2.3 Minimum services

2.3.1  Because ATC is an essential service, a minimum service in case of stoppage should be granted. Usually minimum services are negotiated with the social partners. But it can also be regulated by Constitution or by law.

2.3.2  IFATCA policy (page 4126) is:

“Minimum service i s defined as actions confined to operations that are strictly necessary to avoid endangering the life, personal safety or health of the whole or part of the population.”

 

2.3.3  On the other hand it is also necessary to ensure that the scope of the minimum service does not, in practice, render action ineffective.

Therefore also IFATCA policy (page 4126) is available:

“The minimum ATC service agreed to should not be so great as to render any industrial action ineffective in practice because of its limited impact.”

 

2.3.4  An example on how minimum service agreements can make industrial actions virtually ineffective are the “Minimum level of air traffic flow management service” approved by The House of Representatives of Cyprus in March 2012 after strike action of Cypriot ATCOs against public-sector austerity measures due to the economic crisis in Europe, including a two-year freeze on pay and pension contributions, which Cypriot ATCOs wanted to be excluded from. It was laid down by law as minimum service that for traffic overflying the territory of Nicosia FIR, three sectors have to be open in the period from May to October and two for the remainder of the year handling in all cases 75 per cent of overflights. For Cypriot airports Larnaca and Paphos strikes in ATC have been allowed not more than once a week and for duration of no longer than two hours each time affecting not more than eight flights. Simultaneous actions at both airports have been prohibited. Furthermore, the government bill has made it a criminal offence for any ATCO to refuse to work when required, and has provided for penalties of up two years in prison and/or a fine of € 2550. After this law was published a strike in ATC in Cyprus has been nearly impossible and would have had little effect.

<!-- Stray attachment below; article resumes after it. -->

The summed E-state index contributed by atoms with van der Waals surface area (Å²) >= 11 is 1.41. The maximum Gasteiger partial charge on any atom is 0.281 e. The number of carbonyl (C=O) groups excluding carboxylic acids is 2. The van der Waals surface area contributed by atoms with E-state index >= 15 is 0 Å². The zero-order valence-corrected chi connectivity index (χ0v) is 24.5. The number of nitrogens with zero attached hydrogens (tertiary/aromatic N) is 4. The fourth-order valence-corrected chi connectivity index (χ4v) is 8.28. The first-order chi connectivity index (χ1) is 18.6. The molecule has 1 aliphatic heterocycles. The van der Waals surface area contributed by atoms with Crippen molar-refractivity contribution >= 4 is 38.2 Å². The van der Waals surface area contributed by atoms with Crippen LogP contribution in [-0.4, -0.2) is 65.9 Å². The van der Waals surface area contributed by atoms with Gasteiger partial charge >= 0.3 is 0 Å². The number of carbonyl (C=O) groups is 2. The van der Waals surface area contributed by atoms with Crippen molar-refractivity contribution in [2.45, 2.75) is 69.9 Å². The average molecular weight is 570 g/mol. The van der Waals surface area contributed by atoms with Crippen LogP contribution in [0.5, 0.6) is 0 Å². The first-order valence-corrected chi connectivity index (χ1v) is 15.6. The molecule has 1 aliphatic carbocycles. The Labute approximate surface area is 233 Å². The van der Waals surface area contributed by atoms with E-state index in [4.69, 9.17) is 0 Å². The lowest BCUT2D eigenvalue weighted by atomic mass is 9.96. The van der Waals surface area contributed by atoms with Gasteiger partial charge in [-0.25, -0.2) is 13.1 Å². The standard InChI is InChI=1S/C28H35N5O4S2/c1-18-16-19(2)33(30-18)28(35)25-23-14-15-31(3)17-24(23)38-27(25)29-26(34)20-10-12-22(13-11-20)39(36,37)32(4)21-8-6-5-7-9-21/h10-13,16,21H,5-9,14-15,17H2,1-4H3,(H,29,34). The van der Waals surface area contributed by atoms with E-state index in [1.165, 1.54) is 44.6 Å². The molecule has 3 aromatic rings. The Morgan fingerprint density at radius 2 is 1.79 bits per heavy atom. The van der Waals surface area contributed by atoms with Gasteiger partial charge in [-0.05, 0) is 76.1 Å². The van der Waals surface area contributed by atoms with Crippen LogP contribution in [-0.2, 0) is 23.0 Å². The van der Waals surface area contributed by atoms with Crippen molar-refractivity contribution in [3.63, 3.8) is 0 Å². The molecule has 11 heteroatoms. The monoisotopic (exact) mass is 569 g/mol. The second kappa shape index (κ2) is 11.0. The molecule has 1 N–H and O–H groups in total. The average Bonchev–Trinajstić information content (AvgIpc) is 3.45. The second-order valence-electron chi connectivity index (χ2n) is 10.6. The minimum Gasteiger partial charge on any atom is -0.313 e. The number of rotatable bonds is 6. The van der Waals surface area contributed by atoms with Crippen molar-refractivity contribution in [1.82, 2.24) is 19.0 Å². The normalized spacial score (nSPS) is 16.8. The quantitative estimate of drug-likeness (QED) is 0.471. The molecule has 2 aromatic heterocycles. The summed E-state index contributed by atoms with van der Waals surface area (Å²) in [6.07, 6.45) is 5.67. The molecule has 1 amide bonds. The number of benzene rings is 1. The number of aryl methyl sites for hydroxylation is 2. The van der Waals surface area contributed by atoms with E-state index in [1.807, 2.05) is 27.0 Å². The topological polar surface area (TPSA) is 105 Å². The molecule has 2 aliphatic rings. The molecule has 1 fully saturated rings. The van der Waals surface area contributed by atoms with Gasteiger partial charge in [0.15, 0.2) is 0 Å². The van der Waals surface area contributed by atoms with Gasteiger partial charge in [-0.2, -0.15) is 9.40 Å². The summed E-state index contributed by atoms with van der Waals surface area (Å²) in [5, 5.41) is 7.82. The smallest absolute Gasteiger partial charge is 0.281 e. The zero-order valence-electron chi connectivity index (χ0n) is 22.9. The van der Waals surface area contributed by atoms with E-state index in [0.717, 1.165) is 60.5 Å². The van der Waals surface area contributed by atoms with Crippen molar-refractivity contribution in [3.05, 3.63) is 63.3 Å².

2.3.5  Obviously this Cypriot regulation was mainly influenced by the effects on the public that the preceding industrial action in ATC had. But exactly this should be avoided as stated by the ILO Committee of Experts. Negotiations about the conclusion of a minimum service should not take place during a labour dispute but rather at a time when the parties are more objective and detached. It is also ILO’s view, that workers’ organisations be involved as well as employers and public authorities in negotiations on minimum services and the number of workers needed to provide them. That includes a careful exchange of the viewpoints of the relevant employers and employers’ and workers’ organisations.

It is IFATCA policy (page 4216) that:

“… Member Associations establish a policy on minimum ATC service that their individual members should provide when engaged in an industrial dispute.

… Member Associations seek agreement with the appropriate authorities on the minimum ATC service ATCOs will provide when engaged in an industrial dispute.”

 

2.3.6 The legislation should provide an independent body to settle possible disagreements between the involved parties about the number and duties of the workers in the minimum service. Neither the ministry of labour nor the ministry of public enterprise concerned should be part of such a body. It may also be useful if the parties establish a joint or independent body responsible for examining rapidly and without formalities the difficulties raised by the definition and application of a minimum service and empowered to issue enforceable decisions.


2.4 Industrial action in ATC

2.4.1  Industrial action in ATC is not really a rare event. Especially in Europe because of the economic crisis, a lot of States have been faced with industrial action in ATC in recent times.